1984 (1984) The horror of George Orwell’s 1984 is not lost in any mode of presentation. There have been many radio adaptations, and to date, two versions each for both film and television. The film reviewed here does have the distinction of being made in the year of the book’s title and will no doubt go down as the definitive adaptation, that is unless you look at the real life goings-on right now in the year 2020 and the documentaries that will surely emerge.What I can say about 1984 can be applied to any of the adaptations. One may express notions of inversion and programmed blindness more clearly; another may better highlight the nature of indoctrination and how our youth can rabidly cling to it; or the subtle differences in which the oppressed characters interact. There are these slight differences in presentation, but all of these variables are about illustrating ease of conformity or the fear of being labeled or discovered as a nonconformist.The grimy, mind-controlled dystopia of Orwell’s 1984 perfectly illustrates the inversion of the Upside Down world in which we currently reside. If, as rumoured, 1984 was a blueprint of the socialist totalitarian Fabian Society’s plans for the future that disillusioned member George Orwell shared with the world in the form of his remarkable book, then this really is the ultimate in Predictive Fiction.
But remember this, anyone reading the book or watching one of the film adaptations shouldn’t get too wrapped up in all of the parallels between ‘fiction’ and our current reality. It’s become obvious, we see them, we know they’re there, but what might be more easily overlooked and what I believe to be the ultimate goal to a totalitarian regime is the redefining of LOVE.
In 1984, we learn that the Ministry of Love is a place of torture and abuse. We also know that any expression of affection is dealt with severely. The ‘Anti-Sex League’ reminds us that physical unions, family and relationships work against freedom and Big Brother. They are but distractions from our roles as servants to the ever present BB. And after complete indoctrination, correction and the cleansing of a citizen’s own thoughts, he shows his understanding by proclaiming, “I LOVE Big Brother.”
If the system is created to mold and indoctrinate people to mindlessly conform and to experience their misery the same as they would experience good fortune, Winston’s neighbor Parsons embodies the result of this programming to perfection. He is ‘proud’ of his snitch daughter for reporting him to the Thought Police, enjoys the business imposed on him by the Party and in another modern parallel, gazes dully at a cube on his fork and says, “Looks like meat, tastes like meat, but it isn’t meat at all. Doubleplusgood, this.” Parsons is the epitome of the ideal Oceania citizen, yet the system still finds him doubleplusungood. He demonstrates that even today, those who live by and enforce unnecessary rules and regulations are the greatest victims, for they never possessed nor knew freedom to begin with.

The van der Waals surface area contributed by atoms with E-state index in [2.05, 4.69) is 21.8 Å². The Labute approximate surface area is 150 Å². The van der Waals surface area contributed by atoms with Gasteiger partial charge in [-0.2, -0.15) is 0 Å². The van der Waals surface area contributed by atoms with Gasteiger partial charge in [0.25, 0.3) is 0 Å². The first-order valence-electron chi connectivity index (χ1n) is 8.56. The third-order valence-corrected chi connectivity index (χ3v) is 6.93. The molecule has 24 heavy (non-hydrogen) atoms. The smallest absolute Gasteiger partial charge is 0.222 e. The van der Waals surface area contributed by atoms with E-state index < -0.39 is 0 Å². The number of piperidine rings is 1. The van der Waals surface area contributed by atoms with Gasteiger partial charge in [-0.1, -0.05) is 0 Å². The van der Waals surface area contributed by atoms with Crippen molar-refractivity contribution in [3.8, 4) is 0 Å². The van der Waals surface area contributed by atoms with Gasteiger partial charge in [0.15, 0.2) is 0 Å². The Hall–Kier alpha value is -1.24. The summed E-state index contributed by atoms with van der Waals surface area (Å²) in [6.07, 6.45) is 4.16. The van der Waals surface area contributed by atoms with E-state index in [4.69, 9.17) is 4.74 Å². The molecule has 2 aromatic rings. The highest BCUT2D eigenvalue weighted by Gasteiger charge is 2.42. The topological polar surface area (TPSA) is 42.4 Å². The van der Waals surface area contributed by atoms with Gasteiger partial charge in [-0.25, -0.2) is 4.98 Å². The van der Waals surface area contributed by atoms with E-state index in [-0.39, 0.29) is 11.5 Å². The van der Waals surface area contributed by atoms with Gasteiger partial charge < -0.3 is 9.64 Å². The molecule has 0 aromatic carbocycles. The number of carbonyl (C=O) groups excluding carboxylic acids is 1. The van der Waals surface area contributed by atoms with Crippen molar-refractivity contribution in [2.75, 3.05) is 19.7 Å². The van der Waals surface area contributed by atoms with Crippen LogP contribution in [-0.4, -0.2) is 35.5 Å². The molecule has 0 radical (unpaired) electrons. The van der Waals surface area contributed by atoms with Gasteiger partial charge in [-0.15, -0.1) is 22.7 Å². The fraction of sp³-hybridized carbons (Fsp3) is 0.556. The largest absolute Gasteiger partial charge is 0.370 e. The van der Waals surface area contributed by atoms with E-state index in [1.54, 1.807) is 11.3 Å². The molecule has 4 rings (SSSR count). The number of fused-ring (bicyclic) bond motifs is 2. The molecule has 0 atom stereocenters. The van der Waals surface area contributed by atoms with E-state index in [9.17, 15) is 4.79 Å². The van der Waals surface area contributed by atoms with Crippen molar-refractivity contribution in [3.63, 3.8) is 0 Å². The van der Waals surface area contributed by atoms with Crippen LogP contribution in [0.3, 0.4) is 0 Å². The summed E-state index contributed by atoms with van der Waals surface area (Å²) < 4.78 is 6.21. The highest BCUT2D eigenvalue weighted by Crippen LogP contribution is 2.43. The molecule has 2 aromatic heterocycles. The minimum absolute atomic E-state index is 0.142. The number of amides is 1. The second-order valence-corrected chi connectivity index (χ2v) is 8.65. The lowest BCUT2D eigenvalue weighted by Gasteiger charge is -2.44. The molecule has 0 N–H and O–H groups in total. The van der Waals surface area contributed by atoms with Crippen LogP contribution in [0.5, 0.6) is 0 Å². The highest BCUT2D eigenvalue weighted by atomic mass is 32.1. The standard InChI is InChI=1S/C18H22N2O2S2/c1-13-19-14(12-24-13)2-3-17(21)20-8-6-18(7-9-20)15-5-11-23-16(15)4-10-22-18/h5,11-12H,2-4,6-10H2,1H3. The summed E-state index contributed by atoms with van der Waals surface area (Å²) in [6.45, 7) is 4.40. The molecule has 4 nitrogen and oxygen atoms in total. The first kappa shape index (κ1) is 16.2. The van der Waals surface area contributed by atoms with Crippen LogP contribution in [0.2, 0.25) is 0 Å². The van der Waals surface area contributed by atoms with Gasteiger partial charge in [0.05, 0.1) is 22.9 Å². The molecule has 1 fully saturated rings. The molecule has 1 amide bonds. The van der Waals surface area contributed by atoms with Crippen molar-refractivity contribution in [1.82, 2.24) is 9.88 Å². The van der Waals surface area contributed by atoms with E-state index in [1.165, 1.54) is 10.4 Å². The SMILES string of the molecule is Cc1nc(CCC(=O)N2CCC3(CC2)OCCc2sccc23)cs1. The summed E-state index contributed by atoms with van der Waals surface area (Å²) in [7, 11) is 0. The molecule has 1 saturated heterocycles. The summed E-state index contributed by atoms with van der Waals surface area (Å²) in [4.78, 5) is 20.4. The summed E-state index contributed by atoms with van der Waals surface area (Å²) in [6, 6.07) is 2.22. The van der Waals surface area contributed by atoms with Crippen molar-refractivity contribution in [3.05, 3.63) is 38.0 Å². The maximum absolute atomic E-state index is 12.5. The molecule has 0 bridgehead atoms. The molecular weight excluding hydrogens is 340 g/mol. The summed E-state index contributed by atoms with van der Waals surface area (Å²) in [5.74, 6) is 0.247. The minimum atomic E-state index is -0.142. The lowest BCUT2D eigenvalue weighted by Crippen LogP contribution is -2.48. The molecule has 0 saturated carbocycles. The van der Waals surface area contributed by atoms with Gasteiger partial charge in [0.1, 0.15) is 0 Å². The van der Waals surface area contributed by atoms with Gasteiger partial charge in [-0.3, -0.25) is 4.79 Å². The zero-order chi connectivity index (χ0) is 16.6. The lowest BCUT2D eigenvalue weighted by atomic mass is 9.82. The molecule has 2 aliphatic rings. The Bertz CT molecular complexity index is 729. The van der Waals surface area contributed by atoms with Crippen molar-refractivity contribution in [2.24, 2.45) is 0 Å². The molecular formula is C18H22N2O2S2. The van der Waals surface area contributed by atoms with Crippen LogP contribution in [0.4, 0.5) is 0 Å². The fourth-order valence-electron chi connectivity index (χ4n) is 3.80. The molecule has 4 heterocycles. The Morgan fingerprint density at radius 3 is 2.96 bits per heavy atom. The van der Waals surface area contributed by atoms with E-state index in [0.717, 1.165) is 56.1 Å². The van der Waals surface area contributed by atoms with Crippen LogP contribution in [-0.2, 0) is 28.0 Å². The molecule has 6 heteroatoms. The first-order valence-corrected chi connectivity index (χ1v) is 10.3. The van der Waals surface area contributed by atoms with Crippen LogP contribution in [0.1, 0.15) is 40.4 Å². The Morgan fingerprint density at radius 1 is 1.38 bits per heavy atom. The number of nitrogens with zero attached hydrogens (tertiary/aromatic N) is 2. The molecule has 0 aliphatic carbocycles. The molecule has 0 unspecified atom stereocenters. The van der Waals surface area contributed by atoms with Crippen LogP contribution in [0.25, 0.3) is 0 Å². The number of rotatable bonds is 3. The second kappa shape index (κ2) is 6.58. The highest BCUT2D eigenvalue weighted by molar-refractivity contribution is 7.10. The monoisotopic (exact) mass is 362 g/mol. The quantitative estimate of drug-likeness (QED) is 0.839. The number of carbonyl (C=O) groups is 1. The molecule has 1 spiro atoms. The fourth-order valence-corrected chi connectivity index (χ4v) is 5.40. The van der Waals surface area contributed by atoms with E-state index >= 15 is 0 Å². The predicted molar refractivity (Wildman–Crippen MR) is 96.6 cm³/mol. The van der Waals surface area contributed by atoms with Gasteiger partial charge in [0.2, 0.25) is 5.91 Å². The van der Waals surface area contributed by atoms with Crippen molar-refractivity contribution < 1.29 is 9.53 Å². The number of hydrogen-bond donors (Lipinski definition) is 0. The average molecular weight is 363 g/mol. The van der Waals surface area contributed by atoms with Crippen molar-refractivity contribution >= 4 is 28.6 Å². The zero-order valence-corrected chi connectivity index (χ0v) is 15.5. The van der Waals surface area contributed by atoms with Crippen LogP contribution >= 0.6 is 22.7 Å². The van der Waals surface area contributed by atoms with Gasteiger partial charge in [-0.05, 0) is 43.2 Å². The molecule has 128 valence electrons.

Orwell warns us and prepares us for a future where there is no place for love as we know it. The fears brought on by the marketing of the coronavirus has given support to distancing and the acceptance of living with the rest of the world ‘virtually’ instead of physically. Sadly, and horrifically, we see how many have absorbed many beliefs of inversion, hating in the name of ‘love’, censoring in the name of ‘freedom’, and choosing ignorance in the name of ‘strength’. We’ve extended Orwell’s 3-Minute Hate to run right around the clock and into the streets. But in our 1984, the one we’ve been in since about 2016-17, there is also a real resistance. We will continue to fight for truth and we will continue to love. Winston puts it this way, “It’s not so much staying alive, it’s staying human that’s important.”
This review first appeared in the print version of Victims of Cinema. The first 50 reviews can be obtained HERE.